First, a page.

One of the most important ways user account management software can help keep organizations secure is by automating these onboarding and offboarding processes. Automating these often highly-convoluted processes reduces the likelihood of errors resulting in security gaps. It also saves an organization time and money while ensuring employees have the access needed to perform their duties without access to data not necessarily required.
4. Remember the principle of least privilege
The principle of least privilege is one of the founding tenets of data security: users should only have the privileges essential to their work and nothing more. For example, a SysAdmin might only grant a user viewing access instead of full edit permissions to reduce the chances of privacy violations. The principle of least privilege also applies to employees moving from one department to another. Automating access using user account management software is a straightforward and effective way to enact and maintain this principle.
5. Eliminate risks
In the past, many organizations have been hesitant to migrate their on-premises data storage to the cloud for fear of security breaches. Paradoxically, however, on-premises data storage is often more vulnerable to cyberattacks than cloud-based data management systems.
This is because cloud-based service providers often offer much more sophisticated security measures than traditional, on-premises services, many of which have not evolved, security-wise, to address the changing nature of cyberattacks. Keeping on-premises data systems secure often means allocating extra resources, workers, and time to keep sensitive information secure. For organizations looking to evolve their user account management strategy, consider replacing legacy systems with newer, cloud-based solutions offering patch management, segmentation, encryption, integrations, and secure access requirements.
6. Focus on education
Because so many cyberattacks and data breaches come down to user error, focusing on organization-wide education around user account management best practices is another critical piece of the security puzzle. Make sure employees understand policies and procedures for keeping data secure and managing their privileged credentials. And all employees should be informed if there are changes to policy or updates to user account management software. It’s also essential to ensure all user account lifecycle management policies are well documented, widely available, and understood and enforceable by management.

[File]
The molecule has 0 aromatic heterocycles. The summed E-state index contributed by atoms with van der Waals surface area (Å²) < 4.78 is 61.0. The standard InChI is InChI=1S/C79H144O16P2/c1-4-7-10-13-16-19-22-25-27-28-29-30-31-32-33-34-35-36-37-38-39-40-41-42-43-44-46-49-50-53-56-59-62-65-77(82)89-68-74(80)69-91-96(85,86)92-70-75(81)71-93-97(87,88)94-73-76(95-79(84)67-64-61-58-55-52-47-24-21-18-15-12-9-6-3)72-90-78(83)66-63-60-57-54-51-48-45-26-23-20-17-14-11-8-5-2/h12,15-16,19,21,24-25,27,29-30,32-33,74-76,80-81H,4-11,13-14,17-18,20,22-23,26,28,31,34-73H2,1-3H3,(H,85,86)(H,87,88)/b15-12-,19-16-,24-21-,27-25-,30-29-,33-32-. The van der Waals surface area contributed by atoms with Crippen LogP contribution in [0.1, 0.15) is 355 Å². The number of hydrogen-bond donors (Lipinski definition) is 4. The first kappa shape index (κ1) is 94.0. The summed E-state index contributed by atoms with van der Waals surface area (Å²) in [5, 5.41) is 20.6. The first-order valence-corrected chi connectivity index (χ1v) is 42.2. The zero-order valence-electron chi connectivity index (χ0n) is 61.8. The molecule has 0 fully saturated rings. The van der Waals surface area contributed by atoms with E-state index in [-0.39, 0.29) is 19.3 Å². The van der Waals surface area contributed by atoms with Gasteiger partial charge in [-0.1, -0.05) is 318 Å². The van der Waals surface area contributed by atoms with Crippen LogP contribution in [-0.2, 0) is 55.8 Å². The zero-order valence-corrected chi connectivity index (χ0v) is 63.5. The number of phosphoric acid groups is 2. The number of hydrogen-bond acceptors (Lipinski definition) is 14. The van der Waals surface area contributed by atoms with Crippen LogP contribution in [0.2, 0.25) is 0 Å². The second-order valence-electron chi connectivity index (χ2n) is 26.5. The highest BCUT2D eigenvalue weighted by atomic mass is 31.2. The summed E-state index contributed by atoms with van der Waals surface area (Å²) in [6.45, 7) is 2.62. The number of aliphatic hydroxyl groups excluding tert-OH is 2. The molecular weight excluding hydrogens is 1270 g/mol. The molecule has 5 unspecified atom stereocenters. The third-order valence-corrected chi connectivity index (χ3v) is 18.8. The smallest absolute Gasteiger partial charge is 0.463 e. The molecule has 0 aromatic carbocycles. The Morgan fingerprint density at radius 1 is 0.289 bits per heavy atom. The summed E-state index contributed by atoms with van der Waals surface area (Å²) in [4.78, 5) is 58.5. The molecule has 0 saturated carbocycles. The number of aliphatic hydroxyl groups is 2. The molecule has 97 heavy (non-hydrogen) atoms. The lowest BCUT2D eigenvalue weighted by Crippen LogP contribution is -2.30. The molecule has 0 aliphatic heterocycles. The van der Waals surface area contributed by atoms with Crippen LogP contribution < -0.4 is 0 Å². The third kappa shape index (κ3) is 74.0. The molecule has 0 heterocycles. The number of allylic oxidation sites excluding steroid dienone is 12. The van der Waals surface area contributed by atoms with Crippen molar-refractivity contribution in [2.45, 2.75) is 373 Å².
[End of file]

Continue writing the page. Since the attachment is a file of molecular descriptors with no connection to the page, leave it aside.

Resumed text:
How to Choose Software for User Account Management
Look for the following capabilities as you consider which user account management software may be best for your organization:
Automated user provisioning
Automating the process by which user privileges are granted or revoked is one of the best ways to avoid privilege creep while giving staff, contractors, and vendors the access required to complete their day-to-day tasks. Make sure user account management software provides IT teams with the tools to quickly manage credentials across the entire organization.
Active Directory management
Good user account management strategy and related security improvements allow administrators to quickly see who has access to what data. The best user account management software allows IT teams to set up automated report scheduling and delivery directly to auditors to speed up audits and assessments.
Cybersecurity risk management
Of course, the main goal of improving user account lifecycle management methods is to increase security. Make sure user account management software provides accurate, detailed, on-demand reporting. Customized reporting is essential for strong cybersecurity risk management. After all, what can’t be measured can’t be secured.
Get Started With SolarWinds Access Rights Manager
SolarWinds Access Rights Manager (ARM) is a comprehensive solution for user account management and related security improvements designed to automate access rights with AD, SharePoint, and more. Built for accurate account provisioning, ARM allows you to more easily identify who has access to what data to help minimize the potential for (and impact of) insider threats. It also provides options for customizing reports and managing compliance.
To see how Access Rights Manager can simplify user account management, click here to start your free trial.